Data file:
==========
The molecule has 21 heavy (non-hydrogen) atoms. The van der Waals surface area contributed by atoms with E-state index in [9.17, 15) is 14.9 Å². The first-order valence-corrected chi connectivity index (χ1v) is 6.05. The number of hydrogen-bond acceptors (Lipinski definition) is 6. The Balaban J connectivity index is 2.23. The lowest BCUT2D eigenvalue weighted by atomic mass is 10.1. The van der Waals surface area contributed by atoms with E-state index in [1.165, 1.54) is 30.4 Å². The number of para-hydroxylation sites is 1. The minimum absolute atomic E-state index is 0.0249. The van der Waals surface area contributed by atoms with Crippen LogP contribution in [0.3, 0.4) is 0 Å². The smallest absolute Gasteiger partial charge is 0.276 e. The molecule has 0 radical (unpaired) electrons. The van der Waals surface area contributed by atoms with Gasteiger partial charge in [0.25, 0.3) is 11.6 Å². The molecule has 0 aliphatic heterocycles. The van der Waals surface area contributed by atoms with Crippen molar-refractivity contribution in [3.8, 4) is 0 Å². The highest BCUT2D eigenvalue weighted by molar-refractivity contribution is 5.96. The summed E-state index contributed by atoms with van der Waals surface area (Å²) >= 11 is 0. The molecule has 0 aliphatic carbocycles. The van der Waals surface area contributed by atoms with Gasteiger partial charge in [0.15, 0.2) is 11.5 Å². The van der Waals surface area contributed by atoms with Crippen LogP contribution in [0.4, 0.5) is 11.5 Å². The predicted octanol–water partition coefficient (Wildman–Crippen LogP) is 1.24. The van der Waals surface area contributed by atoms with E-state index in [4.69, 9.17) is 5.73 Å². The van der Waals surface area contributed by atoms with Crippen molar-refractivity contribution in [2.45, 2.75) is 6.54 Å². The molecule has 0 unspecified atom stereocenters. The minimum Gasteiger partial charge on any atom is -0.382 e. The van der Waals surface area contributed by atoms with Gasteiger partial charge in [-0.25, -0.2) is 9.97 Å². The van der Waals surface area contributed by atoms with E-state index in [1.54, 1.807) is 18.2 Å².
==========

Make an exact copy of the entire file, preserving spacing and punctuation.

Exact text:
The molecule has 21 heavy (non-hydrogen) atoms. The van der Waals surface area contributed by atoms with E-state index in [9.17, 15) is 14.9 Å². The first-order valence-corrected chi connectivity index (χ1v) is 6.05. The number of hydrogen-bond acceptors (Lipinski definition) is 6. The Balaban J connectivity index is 2.23. The lowest BCUT2D eigenvalue weighted by atomic mass is 10.1. The van der Waals surface area contributed by atoms with E-state index in [1.165, 1.54) is 30.4 Å². The number of para-hydroxylation sites is 1. The minimum absolute atomic E-state index is 0.0249. The van der Waals surface area contributed by atoms with Crippen LogP contribution in [0.3, 0.4) is 0 Å². The smallest absolute Gasteiger partial charge is 0.276 e. The molecule has 0 radical (unpaired) electrons. The van der Waals surface area contributed by atoms with Gasteiger partial charge in [0.25, 0.3) is 11.6 Å². The molecule has 0 aliphatic heterocycles. The van der Waals surface area contributed by atoms with Crippen molar-refractivity contribution in [3.8, 4) is 0 Å². The highest BCUT2D eigenvalue weighted by molar-refractivity contribution is 5.96. The summed E-state index contributed by atoms with van der Waals surface area (Å²) >= 11 is 0. The molecule has 0 aliphatic carbocycles. The van der Waals surface area contributed by atoms with Gasteiger partial charge in [0.15, 0.2) is 11.5 Å². The van der Waals surface area contributed by atoms with Crippen LogP contribution in [0.4, 0.5) is 11.5 Å². The predicted octanol–water partition coefficient (Wildman–Crippen LogP) is 1.24. The van der Waals surface area contributed by atoms with E-state index in [4.69, 9.17) is 5.73 Å². The van der Waals surface area contributed by atoms with Crippen molar-refractivity contribution in [2.45, 2.75) is 6.54 Å². The molecule has 0 unspecified atom stereocenters. The minimum Gasteiger partial charge on any atom is -0.382 e. The van der Waals surface area contributed by atoms with Gasteiger partial charge in [-0.25, -0.2) is 9.97 Å². The van der Waals surface area contributed by atoms with E-state index in [1.54, 1.807) is 18.2 Å².